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Baker McKenzie to relocate City office

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London move is part of long-term growth plans beyond COVID-19

Baker McKenzie will move to 280 Bishopsgate in late 2023

Baker McKenzie is moving its London operations to a more City-central office.

The international firm — which offers 33 training contracts annually — has confirmed it will occupy around 150,000 sq ft of office space in 280 Bishopsgate, Spitalfields, from late 2023. The building is the former London headquarters of Royal Bank of Scotland (RBS), who moved out in 2019.

The swanky new digs, based in the heart of London, are currently undergoing a complete refurb to make them more modern, eco-friendly and sustainable. Found in the building’s upper floors, the new offices will also provide Baker’s workers access to a green space, roof and on-floor terraces.

The global law firm will be leaving its current office in 100 New Bridge Street, which houses over 1,000 people.

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“This is a hugely exciting move for us,” said Alex Chadwick, Baker McKenzie’s London managing partner. According to the firm, the relocation aligns with its long-term plans of expanding its presence in London. Chadwick explained:

“Moving into the heart of the City of London represents our long-term commitment beyond COVID-19 to retaining an office base in what is an incredibly important financial centre to the firm. It is clear evidence that, despite the current situation, expanding our presence in London remains a key strategic growth priority for us in the future.”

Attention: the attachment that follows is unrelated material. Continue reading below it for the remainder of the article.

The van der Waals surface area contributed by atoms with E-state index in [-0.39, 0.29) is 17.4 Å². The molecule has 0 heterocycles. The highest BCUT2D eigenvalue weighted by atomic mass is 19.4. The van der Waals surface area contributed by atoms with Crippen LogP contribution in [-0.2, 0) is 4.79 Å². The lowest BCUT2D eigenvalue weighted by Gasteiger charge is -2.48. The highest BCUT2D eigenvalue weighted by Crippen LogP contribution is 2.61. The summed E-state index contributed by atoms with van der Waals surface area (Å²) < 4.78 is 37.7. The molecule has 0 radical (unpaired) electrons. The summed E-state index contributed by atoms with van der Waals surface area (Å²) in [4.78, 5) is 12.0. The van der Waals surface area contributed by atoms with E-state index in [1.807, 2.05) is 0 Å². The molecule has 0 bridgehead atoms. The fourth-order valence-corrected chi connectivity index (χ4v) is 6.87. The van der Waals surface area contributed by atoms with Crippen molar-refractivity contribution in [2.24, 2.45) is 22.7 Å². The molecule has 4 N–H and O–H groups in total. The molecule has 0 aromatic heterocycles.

Providing suitable space for lawyers to collaborate, embrace new technologies, and meet and interact with clients “feels more important now than ever before” in light of the ongoing pandemic, Chadwick added.

Meanwhile other law firms have decided to ditch offices altogether as they embrace remote-working following the lockdown. Earlier this week, the largest law firm in the world by lawyer headcount announced it was shuttering two of its UK regional offices, with all of its staff to work from home permanently.

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72 Comments

Copy catz

Why they following Freshfields for? Lol

(8)(11)

Chris

Seems like a smart enough move. These law firms that are located in Canary Wharf and Moorgate are paying significantly more on their office leases simply because of it being in a prime location.

I think this pandemic might have shown the amount of excess costs that can be kept down by ‘downscaling’ to a less expensive area for office location and perhaps even the other stuff too internally at these firms.

I’m sure lawyers would be more willing to take a larger pay check for a less snazzy office and perks. This seems to be what Travers Smith and Macfarlanes have done. Their PEP is higher than magic circle firms because their overall costs aren’t as extravagant and they can afford to pay their lawyers more.

(16)(7)

Jay

Pay cheque* you mean

(9)(2)

Anonymous

“Pay check”. An Americanism you see a great deal of these days. Shows basic ignorance and a lack of exposure to the basics of commercial life. A big red flag.

(6)(15)

Jane

Or a spelling error lol people get triggered way too easily

(25)(0)

Kinsey

Lol red flag. Smoke a chill pipe dude

Greg

What a stupid comment.

Most of the law firms in the city are based in Moorgate and Farringdon and a lot of them are neighbouring each other. You’re acting like every law firm has to be based in a different area in London. If that’s the case Freshies would be based in Chelsea or Kensington since that’s where most of it’s lawyers seem to have grown up